Earlier, Brett told us why he thinks Utah will win this Saturday. Now, it's Zach's turn to explain why TCU is going to have a happy flight home to Fort Worth.
The TCU Horned Frogs are coming back to Salt Lake City. Last time Gary Patterson's crew played at Utah's Rice-Eccles Stadium, they suffered what many considered to be the most disheartening loss in the past three decades of TCU football. That 2008 TCU ballclub rolled into town ranked eleventh in the nation, looking end Utah's undefeated run, and move one game closer to assuring itself its first BCS bowl appearance.
TCU rolled up 202 yards of total offense in the first quarter, put 10 points on the stadium scoreboard, and dominated the Utes in all three aspects. Things looked to be rosy for the men in white. Then, TCU kicker Ross Evans missed two second half field goals, the Utes marched 80 yards on the final drive of the ball game (nearly 30% of their ENTIRE Offensive output), and the Horned Frogs watched the Utes celebrate a come-from-behind victory.
Gary Patterson hasn't forgotten that feeling. Fifth-year senior Andy Dalton hasn't forgotten either.
Last year in Ft. Worth, the Horned Frogs enacted sweeping revenge, dispatching the Utes 55-28 in what was one of the most complete performances I have ever seen.
Now, with TCU having cleared all of the major hurdles in front of them this year, including a leap frog of Boise State in the BCS Standings this week, the Frogs are a victory in Salt Lake away from completely atoning itself of that 2008 meltdown.
The 2010 Frogs have been extremely impressive. Although Dalton has struggled in some aspects, the TCU offense has been balanced and potent. The Frogs are 5th nationally in total offense averaging nearly 500 yards per game. The TCU offense has weapons all over the field. In the backfield, Ed Wesley and Matthew Tucker are solid. On the outside, Jeremy Kerley, Jimmy Young, Bart Johnson, and Josh Boyce are the best playmakers the Utes have seen all year long.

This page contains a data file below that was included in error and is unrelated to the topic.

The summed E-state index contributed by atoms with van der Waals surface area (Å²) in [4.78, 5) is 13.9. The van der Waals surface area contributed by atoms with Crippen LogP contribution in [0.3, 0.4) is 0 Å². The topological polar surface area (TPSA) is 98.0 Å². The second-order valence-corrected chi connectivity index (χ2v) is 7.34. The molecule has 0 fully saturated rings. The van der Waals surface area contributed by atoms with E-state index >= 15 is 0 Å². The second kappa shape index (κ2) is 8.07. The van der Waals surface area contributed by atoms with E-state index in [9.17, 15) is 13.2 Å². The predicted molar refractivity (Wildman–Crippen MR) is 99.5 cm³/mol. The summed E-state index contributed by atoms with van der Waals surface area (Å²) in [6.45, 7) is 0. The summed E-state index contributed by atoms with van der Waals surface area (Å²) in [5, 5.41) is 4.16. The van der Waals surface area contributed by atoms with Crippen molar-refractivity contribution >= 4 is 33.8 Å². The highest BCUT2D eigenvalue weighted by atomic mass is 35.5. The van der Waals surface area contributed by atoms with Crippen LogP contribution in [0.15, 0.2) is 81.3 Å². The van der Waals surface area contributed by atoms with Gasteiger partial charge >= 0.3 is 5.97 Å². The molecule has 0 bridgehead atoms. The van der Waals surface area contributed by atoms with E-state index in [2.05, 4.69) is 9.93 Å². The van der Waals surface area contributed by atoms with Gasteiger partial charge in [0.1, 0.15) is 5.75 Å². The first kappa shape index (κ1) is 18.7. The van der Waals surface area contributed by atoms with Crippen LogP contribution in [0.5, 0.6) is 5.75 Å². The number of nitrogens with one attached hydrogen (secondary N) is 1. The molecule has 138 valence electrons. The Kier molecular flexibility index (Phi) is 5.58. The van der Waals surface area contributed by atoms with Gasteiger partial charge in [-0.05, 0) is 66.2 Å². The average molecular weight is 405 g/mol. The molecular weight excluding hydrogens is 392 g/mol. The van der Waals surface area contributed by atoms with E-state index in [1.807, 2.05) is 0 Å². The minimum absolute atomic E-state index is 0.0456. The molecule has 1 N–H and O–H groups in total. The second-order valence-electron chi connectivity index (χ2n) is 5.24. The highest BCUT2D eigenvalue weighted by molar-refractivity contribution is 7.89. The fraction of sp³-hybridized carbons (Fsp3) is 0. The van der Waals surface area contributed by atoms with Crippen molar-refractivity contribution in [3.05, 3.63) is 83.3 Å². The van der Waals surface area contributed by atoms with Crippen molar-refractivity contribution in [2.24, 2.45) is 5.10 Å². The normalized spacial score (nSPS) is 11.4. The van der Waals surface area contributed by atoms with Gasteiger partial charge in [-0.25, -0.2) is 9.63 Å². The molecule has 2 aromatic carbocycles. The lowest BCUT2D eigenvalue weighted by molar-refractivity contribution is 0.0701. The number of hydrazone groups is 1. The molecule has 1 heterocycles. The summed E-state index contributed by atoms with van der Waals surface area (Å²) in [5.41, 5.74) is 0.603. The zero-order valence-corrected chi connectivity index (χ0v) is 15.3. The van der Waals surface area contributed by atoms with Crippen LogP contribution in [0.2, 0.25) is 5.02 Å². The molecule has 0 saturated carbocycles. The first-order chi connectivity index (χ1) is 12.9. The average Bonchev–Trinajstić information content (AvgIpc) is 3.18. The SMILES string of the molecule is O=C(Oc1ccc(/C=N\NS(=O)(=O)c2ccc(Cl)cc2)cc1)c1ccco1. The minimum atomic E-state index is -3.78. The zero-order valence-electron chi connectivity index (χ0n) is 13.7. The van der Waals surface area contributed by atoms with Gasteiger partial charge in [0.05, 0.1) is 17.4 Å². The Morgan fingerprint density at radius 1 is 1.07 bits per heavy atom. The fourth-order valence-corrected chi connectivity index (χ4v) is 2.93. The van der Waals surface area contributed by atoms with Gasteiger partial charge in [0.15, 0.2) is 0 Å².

|TCU's defense will be stout as usual|
In this matchup with Utah, look for TCU to run the football effectively. Tucker and Wesley can carry a large load, both in quality and quantity. Air Force ran the ball well against the Utes last weekend. Look for the Frogs to devote a larger portion of their game-plan to option football, with which Andy Dalton is very familiar. This rushing game, along with the always stellar TCU rush D, will allow the Frogs to control time of possession.
The Utes will certainly be aided by a raucous home crowd. Both squads share one another's strengths. Offensively, the Utes counter the TCU backfield with a great duo of their own: Matt Asiata and Eddie Wide have been solid this season. Utah receivers Jeremy Brooks and DeVonte Christopher can stretch the field as well as anyone in the country. Shaky Smithson is a Special Teams guru.
Suffice it to say, this one is going to be close. The difference between 2010 and 2008 is it is TCU who starts a senior QB. Back in 2008, it was Utah senior QB Brian Johnson who led the Utes on the game-winning drive. On Saturday, look for Dalton to break free of his "big-game-itis" and shine on the big stage. With only sludge opponents remaining on the docket, this is TCU's last test. The Texas Christian Horned Frogs are ready to complete the atoning process.
Just don't let it come down to Ross Evans.